In Ontario, recent amendments to the Municipal Act, 2001 require municipalities to establish a code of conduct for members of council, as well as a policy for staff/council relations. Municipalities are also empowered, at their discretion (but required in the case of the City of Toronto), to appoint an integrity commissioner to provide advice to council in respect of adherence to the code of conduct and to undertake inquiries into complaints regarding any breaches by members of council of the principles set out in the code.

Many municipalities have already put these mechanisms in place, implementing comprehensive codes of conduct for council members and appointing an integrity commissioner. Many of these codes of conduct address standards and express expectations of councillors’ respectful behaviour. The problem lies not with creating policies or identifying problem behaviour but in addressing it when it arises.
If the integrity commissioner determines that a member of council has breached the code of conduct, the Act provides that the municipality can impose:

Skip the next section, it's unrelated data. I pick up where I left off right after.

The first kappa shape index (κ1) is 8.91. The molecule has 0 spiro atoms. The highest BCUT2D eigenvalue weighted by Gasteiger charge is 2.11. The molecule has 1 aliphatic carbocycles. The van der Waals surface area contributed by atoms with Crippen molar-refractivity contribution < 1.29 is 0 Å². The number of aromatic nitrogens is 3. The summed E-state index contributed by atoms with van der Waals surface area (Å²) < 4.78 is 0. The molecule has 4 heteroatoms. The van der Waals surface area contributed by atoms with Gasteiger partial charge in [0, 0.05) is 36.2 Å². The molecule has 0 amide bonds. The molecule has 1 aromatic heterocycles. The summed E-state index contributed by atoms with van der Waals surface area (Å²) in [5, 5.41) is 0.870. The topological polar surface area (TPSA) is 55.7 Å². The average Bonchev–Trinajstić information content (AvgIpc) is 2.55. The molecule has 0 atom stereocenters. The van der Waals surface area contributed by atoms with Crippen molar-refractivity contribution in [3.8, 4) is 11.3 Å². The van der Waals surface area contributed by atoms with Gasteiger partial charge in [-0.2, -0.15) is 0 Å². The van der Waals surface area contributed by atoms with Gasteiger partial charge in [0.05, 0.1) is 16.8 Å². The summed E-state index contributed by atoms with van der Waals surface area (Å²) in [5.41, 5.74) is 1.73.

• a reprimand; or
  • a suspension of pay for up to 90 days.

Typically, these penalties are not effective at addressing or stopping the behaviour. As such, some municipalities have imposed other remedies, such as:

  • harassment training for either council as a whole or one-on-one sensitivity training for the councillor whose behaviour is at issue (note: they cannot be forced to attend so sometimes all-council training is used);
  • restricting the councillor’s access to certain premises;
  • requiring that the councillor’s correspondence and inquiries to municipal staff be conducted through the Chief Administrative Officer (CAO);